Along with some wine and sangria, he started us with one of the most divine Andalusian cheese plates ever. Next to the nutty, just-crumbly, aged manchego, fresh slices of Granny Smith apple, and queso de cabra (whipped goat cheese) were syrupy balsamic strawberries, fig and cherry marmalade and the most sublime truffle honey ever tasted. It was light, like spun sugar, just barely sweet with a tinge of a bitter edge, and permeated by the alluring, earthy musk of truffles. We were spooning dribbles of the sensual honey out of its ramekin long after tiring of every other ingredient on that platter, and nearly moaning for more, such was its delectable appeal. Were I to read on the Internet that the entire resort was named after Amada’s diners’ desire to revel in this one, singular ingredient, I would totally buy it.

Next up, a plate of whisper-thin Serrano ham, with a few delightfully puckery cornichon, tart Dijon mustard, and collassal caper berries. I would be lying by omission if I didn’t reveal that I absolutely paired truffle honey with my ham and gobbled it up with reckless abandon.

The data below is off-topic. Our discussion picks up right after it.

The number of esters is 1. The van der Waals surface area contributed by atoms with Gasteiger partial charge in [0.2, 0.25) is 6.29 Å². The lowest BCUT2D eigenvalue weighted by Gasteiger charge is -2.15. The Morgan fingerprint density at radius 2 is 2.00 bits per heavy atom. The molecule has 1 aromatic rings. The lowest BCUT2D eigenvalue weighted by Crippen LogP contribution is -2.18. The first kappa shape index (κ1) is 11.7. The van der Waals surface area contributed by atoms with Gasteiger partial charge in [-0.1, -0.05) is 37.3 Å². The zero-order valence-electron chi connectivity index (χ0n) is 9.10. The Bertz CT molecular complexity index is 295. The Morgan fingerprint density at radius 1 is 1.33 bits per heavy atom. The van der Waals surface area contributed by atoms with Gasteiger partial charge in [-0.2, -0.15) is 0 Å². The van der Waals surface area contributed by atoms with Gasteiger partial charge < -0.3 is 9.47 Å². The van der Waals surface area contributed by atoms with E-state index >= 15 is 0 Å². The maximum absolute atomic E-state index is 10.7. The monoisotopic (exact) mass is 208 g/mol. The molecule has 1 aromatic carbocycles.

A fairly standard cocas, or Spanish flatbread, was next. I expected more flavor from its pepperoni-adjacent chorizo and shrimp. This was perhaps the least exciting dish to hit our table, but still glistening with really good olive oil and just fine. I think the garbanzo bean paste with the cheese was what killed it for me – the beans and cheese melded into a kind of samey blandness, for me.  

The ham croquettes, I liked much more. These are a tapas staple, and I’ve had them before at Jaleo and Beso. The ultra-crunchy breaded coating was a pleasing textural contrast from the creamy, saline mix of minced ham, potatoes and cheese inside. I feel like if every bar in America would mix up these simple fried treats in place of frozen mozzarella sticks, we would all be better off.